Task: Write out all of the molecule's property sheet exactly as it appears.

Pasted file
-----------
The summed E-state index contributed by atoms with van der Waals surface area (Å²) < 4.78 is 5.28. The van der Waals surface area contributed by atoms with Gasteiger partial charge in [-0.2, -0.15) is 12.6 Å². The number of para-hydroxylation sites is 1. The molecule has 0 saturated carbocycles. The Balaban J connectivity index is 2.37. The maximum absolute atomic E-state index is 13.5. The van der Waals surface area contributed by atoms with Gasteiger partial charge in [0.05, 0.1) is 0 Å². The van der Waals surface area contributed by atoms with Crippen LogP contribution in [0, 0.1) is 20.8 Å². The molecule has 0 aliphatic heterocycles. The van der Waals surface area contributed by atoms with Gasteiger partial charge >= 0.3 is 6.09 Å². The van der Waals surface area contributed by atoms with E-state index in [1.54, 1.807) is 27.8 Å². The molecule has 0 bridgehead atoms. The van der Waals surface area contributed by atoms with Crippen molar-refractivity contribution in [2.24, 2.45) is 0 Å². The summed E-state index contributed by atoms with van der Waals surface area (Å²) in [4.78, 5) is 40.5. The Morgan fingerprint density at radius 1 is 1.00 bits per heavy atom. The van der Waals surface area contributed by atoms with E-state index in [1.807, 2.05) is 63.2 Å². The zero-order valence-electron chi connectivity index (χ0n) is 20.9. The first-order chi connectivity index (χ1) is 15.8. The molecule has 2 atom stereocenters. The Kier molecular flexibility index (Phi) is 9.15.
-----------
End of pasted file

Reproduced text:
The summed E-state index contributed by atoms with van der Waals surface area (Å²) < 4.78 is 5.28. The van der Waals surface area contributed by atoms with Gasteiger partial charge in [-0.2, -0.15) is 12.6 Å². The number of para-hydroxylation sites is 1. The molecule has 0 saturated carbocycles. The Balaban J connectivity index is 2.37. The maximum absolute atomic E-state index is 13.5. The van der Waals surface area contributed by atoms with Gasteiger partial charge in [0.05, 0.1) is 0 Å². The van der Waals surface area contributed by atoms with Crippen LogP contribution in [0, 0.1) is 20.8 Å². The molecule has 0 aliphatic heterocycles. The van der Waals surface area contributed by atoms with Gasteiger partial charge >= 0.3 is 6.09 Å². The van der Waals surface area contributed by atoms with E-state index in [1.54, 1.807) is 27.8 Å². The molecule has 0 bridgehead atoms. The van der Waals surface area contributed by atoms with Crippen molar-refractivity contribution in [2.24, 2.45) is 0 Å². The summed E-state index contributed by atoms with van der Waals surface area (Å²) in [4.78, 5) is 40.5. The Morgan fingerprint density at radius 1 is 1.00 bits per heavy atom. The van der Waals surface area contributed by atoms with E-state index in [1.807, 2.05) is 63.2 Å². The zero-order valence-electron chi connectivity index (χ0n) is 20.9. The first-order chi connectivity index (χ1) is 15.8. The molecule has 2 atom stereocenters. The Kier molecular flexibility index (Phi) is 9.15.